British forces will be training 4,000 Ukrainian military troops until next March, the UK’s Foreign Secretary Philip Hammond has announced.
“We have a very active cooperation with Ukraine. The UK will train 4,000 Ukrainian servicemen until March 2017,” said Hammond on the sidelines of a NATO summit in the Polish capital of Warsaw on Friday.
Britain’s top diplomat expressed optimism about the deepening military cooperation between NATO and the Western-backed Kiev. He said the UK intends to make a “significant contribution” to such collaboration, especially in the area of the training of Ukrainian soldiers.
He also suggested that Kiev join NATO. He said Montenegro’s accession to the alliance, which is procedurally underway, shows that NATO’s door is potentially open to all nations, including Ukraine.
Hammond’s latest remarks came as the alliance plans to deploy four multinational battalions in the Baltic States and Poland, supplemented by nearly 1,200 combat vehicles, including 30 warplanes, mostly dedicated to countering what they claim is Russia’s growing assertiveness.
The UK’s Defense Secretary Michael Fallon had said back in March that the British military instructors and advisers had already trained 2,000 Ukrainian troops, noting that there were plans to train 300 more in 2016.
“This underlines the commitment of the UK to the issue of sovereignty, independence and territorial integrity of Ukraine and our other Eastern European partners. This is another clear sign that we strongly support Ukraine in times of aggression,” Fallon said then.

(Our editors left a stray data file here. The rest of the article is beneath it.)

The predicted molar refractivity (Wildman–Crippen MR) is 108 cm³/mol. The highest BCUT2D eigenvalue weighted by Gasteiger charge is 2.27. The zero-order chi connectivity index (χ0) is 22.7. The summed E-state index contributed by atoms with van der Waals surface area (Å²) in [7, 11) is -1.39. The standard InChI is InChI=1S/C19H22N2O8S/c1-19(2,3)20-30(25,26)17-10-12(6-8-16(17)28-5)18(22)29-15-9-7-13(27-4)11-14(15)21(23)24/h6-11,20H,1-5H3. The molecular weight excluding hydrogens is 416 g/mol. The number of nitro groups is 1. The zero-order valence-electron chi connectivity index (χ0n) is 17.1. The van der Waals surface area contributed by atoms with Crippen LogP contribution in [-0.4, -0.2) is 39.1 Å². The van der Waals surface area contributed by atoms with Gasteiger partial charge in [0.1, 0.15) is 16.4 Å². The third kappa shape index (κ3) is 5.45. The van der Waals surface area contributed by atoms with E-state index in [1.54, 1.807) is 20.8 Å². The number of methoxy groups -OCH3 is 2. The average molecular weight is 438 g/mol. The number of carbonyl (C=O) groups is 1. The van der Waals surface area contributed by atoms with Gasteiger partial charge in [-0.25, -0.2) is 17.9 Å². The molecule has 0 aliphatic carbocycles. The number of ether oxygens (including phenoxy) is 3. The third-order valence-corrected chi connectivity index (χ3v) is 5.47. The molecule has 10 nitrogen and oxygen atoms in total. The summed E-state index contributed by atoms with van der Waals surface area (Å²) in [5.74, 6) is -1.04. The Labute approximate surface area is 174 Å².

Meanwhile, NATO Secretary General Jens Stoltenberg confirmed during the Friday summit that leaders of the alliance’s member states have approved the plan to deploy four multinational battalions in Eastern Europe.
The growing build-up also involves a drastic surge in scale and pace of the war games being conducted across eastern Europe, near Russian border, on land and at sea.
Reacting to the development, the Russian military said it was forced to respond to the emerging security challenge posed by the NATO build-up with adequate defensive measures, including the establishment of new army divisions and enhancing the Russian navy’s Baltic and Black Sea Fleets.
NATO has stepped up its military buildup near Russia’s western borders since it severed all ties with Moscow in April 2014, when the then-Ukrainian Crimean Peninsula joined Russia following a referendum in March of that year.
The Ukrainian government later engaged in a military crackdown in the eastern Ukrainian regions of Donetsk and Luhansk, where the ethnic Russian-speaking population had been staging pro-Russia demonstrations for some time.
NATO accuses Moscow of involvement in the conflict in east Ukraine. The Kremlin denies the allegation.